Improving the diagnosis and treatment of osteoporosis using a senior-friendly peer-led community education and mentoring model: a randomized controlled trialedit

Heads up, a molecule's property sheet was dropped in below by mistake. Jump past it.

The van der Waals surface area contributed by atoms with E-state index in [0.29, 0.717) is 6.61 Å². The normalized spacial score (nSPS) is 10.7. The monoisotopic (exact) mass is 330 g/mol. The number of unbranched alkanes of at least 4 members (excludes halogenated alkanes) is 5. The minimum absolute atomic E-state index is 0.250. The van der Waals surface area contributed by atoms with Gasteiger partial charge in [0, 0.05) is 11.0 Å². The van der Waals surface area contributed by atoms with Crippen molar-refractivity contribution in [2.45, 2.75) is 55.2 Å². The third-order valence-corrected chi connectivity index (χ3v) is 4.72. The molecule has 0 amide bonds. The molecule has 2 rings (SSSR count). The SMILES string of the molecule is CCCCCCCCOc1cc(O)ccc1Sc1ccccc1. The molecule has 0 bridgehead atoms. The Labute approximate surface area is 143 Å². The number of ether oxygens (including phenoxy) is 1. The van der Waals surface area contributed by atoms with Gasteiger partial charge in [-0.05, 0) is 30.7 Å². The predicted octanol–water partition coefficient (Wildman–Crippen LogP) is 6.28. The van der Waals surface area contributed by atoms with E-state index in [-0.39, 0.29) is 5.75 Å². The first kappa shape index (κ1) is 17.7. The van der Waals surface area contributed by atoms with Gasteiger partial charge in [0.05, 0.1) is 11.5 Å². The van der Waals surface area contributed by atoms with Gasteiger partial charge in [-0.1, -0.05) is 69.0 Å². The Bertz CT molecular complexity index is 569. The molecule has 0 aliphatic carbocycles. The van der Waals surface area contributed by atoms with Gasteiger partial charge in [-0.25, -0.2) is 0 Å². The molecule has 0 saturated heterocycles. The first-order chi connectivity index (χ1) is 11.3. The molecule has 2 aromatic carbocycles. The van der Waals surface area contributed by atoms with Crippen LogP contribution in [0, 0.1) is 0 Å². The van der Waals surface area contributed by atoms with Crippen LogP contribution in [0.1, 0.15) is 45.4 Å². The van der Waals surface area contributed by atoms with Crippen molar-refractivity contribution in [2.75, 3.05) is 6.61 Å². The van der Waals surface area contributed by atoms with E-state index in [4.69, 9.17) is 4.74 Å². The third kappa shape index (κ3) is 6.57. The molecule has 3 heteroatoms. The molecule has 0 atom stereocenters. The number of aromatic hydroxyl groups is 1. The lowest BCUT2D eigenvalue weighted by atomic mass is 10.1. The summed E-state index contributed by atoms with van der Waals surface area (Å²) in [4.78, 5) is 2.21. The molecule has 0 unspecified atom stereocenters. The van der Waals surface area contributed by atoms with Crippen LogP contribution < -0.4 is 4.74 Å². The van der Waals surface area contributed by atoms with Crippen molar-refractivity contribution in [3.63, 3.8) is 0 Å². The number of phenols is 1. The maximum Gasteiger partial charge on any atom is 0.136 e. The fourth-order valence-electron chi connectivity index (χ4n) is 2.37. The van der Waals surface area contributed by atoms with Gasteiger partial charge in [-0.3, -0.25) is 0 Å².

Background: This randomized controlled trial (RCT) evaluated a 6-month peer-led community education and mentorship program to improve the diagnosis and management of osteoporosis. Methods: Ten seniors (74–90 years of age) were trained to become peer educators and mentors and deliver the intervention. In the subsequent RCT, 105 seniors (mean age =80.5±6.9; 89% female) were randomly assigned to the peer-led education and mentorship program (n=53) or control group (n=52). Knowledge was assessed at baseline and 6 months. Success was defined as discussing osteoporosis risk with their family physician, obtaining a bone mineral density assessment, and returning to review their risk profile and receive advice and/or treatment. Results: Knowledge of osteoporosis did not change significantly. There was no difference in knowledge change between the two groups (mean difference =1.3, 95% confidence interval [CI] of difference −0.76 to 3.36). More participants in the intervention group achieved a successful outcome (odds ratio 0.16, 95% CI 0.06–0.42, P<0.001). Conclusion: Peer-led education and mentorship can promote positive health behavior in seniors. This model was effective for improving osteoporosis risk assessment, diagnosis, and treatment in a community setting.